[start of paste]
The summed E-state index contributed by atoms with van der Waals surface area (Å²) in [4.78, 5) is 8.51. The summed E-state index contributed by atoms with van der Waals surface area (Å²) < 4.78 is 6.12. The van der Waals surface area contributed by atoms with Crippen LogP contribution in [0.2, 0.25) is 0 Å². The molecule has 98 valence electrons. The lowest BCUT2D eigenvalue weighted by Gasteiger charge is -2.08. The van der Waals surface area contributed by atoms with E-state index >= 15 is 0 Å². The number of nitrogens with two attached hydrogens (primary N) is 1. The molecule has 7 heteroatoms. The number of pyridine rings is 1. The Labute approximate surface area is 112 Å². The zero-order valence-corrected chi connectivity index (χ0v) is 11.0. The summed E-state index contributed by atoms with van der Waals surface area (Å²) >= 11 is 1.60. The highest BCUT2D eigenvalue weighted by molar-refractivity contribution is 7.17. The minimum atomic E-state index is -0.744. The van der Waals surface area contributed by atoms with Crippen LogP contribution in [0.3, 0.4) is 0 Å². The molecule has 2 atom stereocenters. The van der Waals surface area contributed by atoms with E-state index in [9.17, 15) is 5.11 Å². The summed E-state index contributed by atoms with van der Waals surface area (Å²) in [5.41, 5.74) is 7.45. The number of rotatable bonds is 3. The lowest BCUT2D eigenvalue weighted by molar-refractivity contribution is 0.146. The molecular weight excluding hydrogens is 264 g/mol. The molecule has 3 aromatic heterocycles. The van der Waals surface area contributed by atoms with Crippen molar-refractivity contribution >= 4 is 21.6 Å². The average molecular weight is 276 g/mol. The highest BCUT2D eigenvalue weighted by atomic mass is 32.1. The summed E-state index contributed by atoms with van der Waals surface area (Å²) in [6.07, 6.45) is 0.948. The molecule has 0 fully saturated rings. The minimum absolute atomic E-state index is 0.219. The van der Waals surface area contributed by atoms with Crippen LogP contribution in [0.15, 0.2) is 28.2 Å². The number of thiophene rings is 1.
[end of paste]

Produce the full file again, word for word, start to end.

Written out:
The summed E-state index contributed by atoms with van der Waals surface area (Å²) in [4.78, 5) is 8.51. The summed E-state index contributed by atoms with van der Waals surface area (Å²) < 4.78 is 6.12. The van der Waals surface area contributed by atoms with Crippen LogP contribution in [0.2, 0.25) is 0 Å². The molecule has 98 valence electrons. The lowest BCUT2D eigenvalue weighted by Gasteiger charge is -2.08. The van der Waals surface area contributed by atoms with E-state index >= 15 is 0 Å². The number of nitrogens with two attached hydrogens (primary N) is 1. The molecule has 7 heteroatoms. The number of pyridine rings is 1. The Labute approximate surface area is 112 Å². The zero-order valence-corrected chi connectivity index (χ0v) is 11.0. The summed E-state index contributed by atoms with van der Waals surface area (Å²) >= 11 is 1.60. The highest BCUT2D eigenvalue weighted by molar-refractivity contribution is 7.17. The minimum atomic E-state index is -0.744. The van der Waals surface area contributed by atoms with Crippen LogP contribution in [0.3, 0.4) is 0 Å². The molecule has 2 atom stereocenters. The van der Waals surface area contributed by atoms with E-state index in [9.17, 15) is 5.11 Å². The summed E-state index contributed by atoms with van der Waals surface area (Å²) in [5.41, 5.74) is 7.45. The number of rotatable bonds is 3. The lowest BCUT2D eigenvalue weighted by molar-refractivity contribution is 0.146. The molecular weight excluding hydrogens is 264 g/mol. The molecule has 3 aromatic heterocycles. The van der Waals surface area contributed by atoms with Crippen molar-refractivity contribution >= 4 is 21.6 Å². The average molecular weight is 276 g/mol. The highest BCUT2D eigenvalue weighted by atomic mass is 32.1. The summed E-state index contributed by atoms with van der Waals surface area (Å²) in [6.07, 6.45) is 0.948. The molecule has 0 fully saturated rings. The minimum absolute atomic E-state index is 0.219. The van der Waals surface area contributed by atoms with Crippen LogP contribution in [0.15, 0.2) is 28.2 Å². The number of thiophene rings is 1.